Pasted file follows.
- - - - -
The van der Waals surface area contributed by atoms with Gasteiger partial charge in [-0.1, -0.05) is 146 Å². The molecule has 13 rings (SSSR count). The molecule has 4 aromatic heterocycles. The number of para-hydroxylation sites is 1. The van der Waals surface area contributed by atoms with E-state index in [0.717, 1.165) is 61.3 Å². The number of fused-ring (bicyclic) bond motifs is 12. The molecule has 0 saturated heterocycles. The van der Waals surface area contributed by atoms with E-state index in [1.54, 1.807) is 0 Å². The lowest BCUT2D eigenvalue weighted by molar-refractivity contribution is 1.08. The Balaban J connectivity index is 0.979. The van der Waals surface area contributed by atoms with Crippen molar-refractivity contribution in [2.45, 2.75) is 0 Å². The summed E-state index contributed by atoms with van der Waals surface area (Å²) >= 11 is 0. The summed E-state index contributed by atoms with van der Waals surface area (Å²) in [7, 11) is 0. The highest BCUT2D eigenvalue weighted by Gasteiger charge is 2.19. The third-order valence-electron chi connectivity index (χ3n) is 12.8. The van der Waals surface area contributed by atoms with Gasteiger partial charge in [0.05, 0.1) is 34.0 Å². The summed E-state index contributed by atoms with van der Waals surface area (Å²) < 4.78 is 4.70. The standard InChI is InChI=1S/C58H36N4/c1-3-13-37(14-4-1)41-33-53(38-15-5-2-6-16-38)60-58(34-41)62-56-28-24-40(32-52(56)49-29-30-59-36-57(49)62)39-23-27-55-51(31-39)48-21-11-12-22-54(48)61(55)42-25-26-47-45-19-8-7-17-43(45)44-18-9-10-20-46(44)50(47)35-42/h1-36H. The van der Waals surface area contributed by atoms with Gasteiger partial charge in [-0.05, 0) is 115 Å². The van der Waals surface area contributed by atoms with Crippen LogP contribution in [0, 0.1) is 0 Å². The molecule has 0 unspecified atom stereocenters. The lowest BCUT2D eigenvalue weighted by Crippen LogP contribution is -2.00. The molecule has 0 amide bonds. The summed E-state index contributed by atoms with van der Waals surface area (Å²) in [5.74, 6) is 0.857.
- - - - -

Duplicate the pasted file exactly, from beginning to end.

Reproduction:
The van der Waals surface area contributed by atoms with Gasteiger partial charge in [-0.1, -0.05) is 146 Å². The molecule has 13 rings (SSSR count). The molecule has 4 aromatic heterocycles. The number of para-hydroxylation sites is 1. The van der Waals surface area contributed by atoms with E-state index in [0.717, 1.165) is 61.3 Å². The number of fused-ring (bicyclic) bond motifs is 12. The molecule has 0 saturated heterocycles. The van der Waals surface area contributed by atoms with E-state index in [1.54, 1.807) is 0 Å². The lowest BCUT2D eigenvalue weighted by molar-refractivity contribution is 1.08. The Balaban J connectivity index is 0.979. The van der Waals surface area contributed by atoms with Crippen molar-refractivity contribution in [2.45, 2.75) is 0 Å². The summed E-state index contributed by atoms with van der Waals surface area (Å²) >= 11 is 0. The summed E-state index contributed by atoms with van der Waals surface area (Å²) in [7, 11) is 0. The highest BCUT2D eigenvalue weighted by Gasteiger charge is 2.19. The third-order valence-electron chi connectivity index (χ3n) is 12.8. The van der Waals surface area contributed by atoms with Gasteiger partial charge in [0.05, 0.1) is 34.0 Å². The summed E-state index contributed by atoms with van der Waals surface area (Å²) < 4.78 is 4.70. The standard InChI is InChI=1S/C58H36N4/c1-3-13-37(14-4-1)41-33-53(38-15-5-2-6-16-38)60-58(34-41)62-56-28-24-40(32-52(56)49-29-30-59-36-57(49)62)39-23-27-55-51(31-39)48-21-11-12-22-54(48)61(55)42-25-26-47-45-19-8-7-17-43(45)44-18-9-10-20-46(44)50(47)35-42/h1-36H. The van der Waals surface area contributed by atoms with Gasteiger partial charge in [-0.05, 0) is 115 Å². The van der Waals surface area contributed by atoms with Crippen LogP contribution in [0, 0.1) is 0 Å². The molecule has 0 unspecified atom stereocenters. The lowest BCUT2D eigenvalue weighted by Crippen LogP contribution is -2.00. The molecule has 0 amide bonds. The summed E-state index contributed by atoms with van der Waals surface area (Å²) in [5.74, 6) is 0.857.